postheadericon Pope Tawadros II Visit St Mary Church

Pope Tawadros II visit to St. Mary Coptic Orthodox Church in Dallas.

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postheadericon Christ is Risen

"If then you were raised with Christ, seek those things which are above, where Christ is, sitting at the right hand of God." (Colossians 3:1)

My Beloved Brethren,
Christ is Risen. He is Risen indeed.

On this glorious day, as we commemorate the blessed Resurrection of our Lord Jesus Christ, I would like to extend my hearty wishes to all of you praying to the Risen Lord to grant us His Resurrection and make it real in our life.

The Lord's passionate and Holy Crucifixion followed by His Holy Glorious Resurrection inspires a newness of spirituality within our Coptic Church, our Coptic families, and each Christian individual's heart. It is a time when we truly profess our belief in the pain-rendering events of the Holy Crucifixion and in the Glorious mystery of the awe inspiring Resurrection of the only One raised from the dead and who sits at the right hand of God.


This blessed event poses four major questions to contemplate:

What is the Holy Resurrection?

How did the Lord's Resurrection become our Resurrection?

How do we attain Resurrection?

How can we maintain the Lord's Resurrection?

What is the Holy Resurrection?
The Lord Jesus Christ is considered the firstborn, the first fruit risen from the dead. The Holy Book of Revelation (1:5) describes our crucified and resurrected Lord as ..."Jesus Christ, the faithful witness, the firstborn from the dead." He was not raised by the prophets like Elijah and Elisha, but rather is and remains, the only person raised from the dead by the power of His Divinity, the Father in Heaven and the Holy Spirit. It is difficult for even the most scholarly to truly fathom the dimensions of the Lord Jesus Christ‘s death on the Holy Cross and His Resurrection and the impact of these insurmountable events on humanity in order that the faithful may experience eternity, the heavenly grandeur of the Father's glory.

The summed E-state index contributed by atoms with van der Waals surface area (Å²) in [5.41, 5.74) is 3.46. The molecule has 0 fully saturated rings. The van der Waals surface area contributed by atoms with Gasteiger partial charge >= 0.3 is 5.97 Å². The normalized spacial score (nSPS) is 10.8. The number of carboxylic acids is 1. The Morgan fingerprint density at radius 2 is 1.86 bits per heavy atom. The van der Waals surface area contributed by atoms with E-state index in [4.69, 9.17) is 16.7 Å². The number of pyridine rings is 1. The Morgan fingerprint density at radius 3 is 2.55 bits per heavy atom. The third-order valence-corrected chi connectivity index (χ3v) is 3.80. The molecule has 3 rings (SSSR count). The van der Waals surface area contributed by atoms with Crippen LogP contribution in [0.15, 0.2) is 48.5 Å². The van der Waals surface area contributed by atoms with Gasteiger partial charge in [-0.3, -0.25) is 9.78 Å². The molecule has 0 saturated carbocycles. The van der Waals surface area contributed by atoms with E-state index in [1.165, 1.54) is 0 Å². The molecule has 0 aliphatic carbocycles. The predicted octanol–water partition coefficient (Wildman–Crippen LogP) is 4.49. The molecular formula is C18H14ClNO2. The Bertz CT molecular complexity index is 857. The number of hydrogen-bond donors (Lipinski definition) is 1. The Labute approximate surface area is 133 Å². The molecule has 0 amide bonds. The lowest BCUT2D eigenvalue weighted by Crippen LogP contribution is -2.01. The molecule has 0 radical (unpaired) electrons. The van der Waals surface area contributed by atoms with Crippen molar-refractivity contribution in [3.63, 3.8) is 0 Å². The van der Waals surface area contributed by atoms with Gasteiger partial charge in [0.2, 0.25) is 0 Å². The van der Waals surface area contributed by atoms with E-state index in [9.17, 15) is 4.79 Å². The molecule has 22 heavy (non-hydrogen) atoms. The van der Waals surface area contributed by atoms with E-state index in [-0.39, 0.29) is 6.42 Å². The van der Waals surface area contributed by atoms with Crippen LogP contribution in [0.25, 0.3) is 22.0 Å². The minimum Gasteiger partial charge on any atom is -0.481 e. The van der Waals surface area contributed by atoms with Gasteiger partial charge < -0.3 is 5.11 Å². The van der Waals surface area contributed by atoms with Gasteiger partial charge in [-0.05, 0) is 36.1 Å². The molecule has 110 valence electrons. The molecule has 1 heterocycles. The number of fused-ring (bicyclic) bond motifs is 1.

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postheadericon Journey Through the Joyous 50 Days

Many regard the period of the Fifty Holy Days to be a time to lax spiritually, especially that it comes after the asceticism of Great Lent, with its daily Divine Liturgies, and Holy Pascha Week, with its long prayers and comforting hymns. What further strengthens this belief in the mind of many is the fact that the Fifty Holy Days is a period that is unique for being devoid of any fasting days, something that is quite unusual in our Coptic Church, which is known for Her many fasts. During this season, there are no prostrations (metanoias). Many also notice during this period that even the Church activities are geared more towards trips, conventions, and celebrations.

Indeed, the period of the Fifty Holy Days is different than the rest of the ecclesiastical calendar. It is unique in that we pray with the festal tune, even in funerals. There is no fasting on Wednesdays and Fridays, and private fasts are not allowed. Even if a new priest is ordained during this period, he doesn’t fast the customary 40 days following ordination.

However, the Fifty Holy Days have beautiful spiritual depth, which makes a person not lax spiritually, but rather grow and rejoice spiritually after the asceticism of Great Lent and Holy Pascha Week.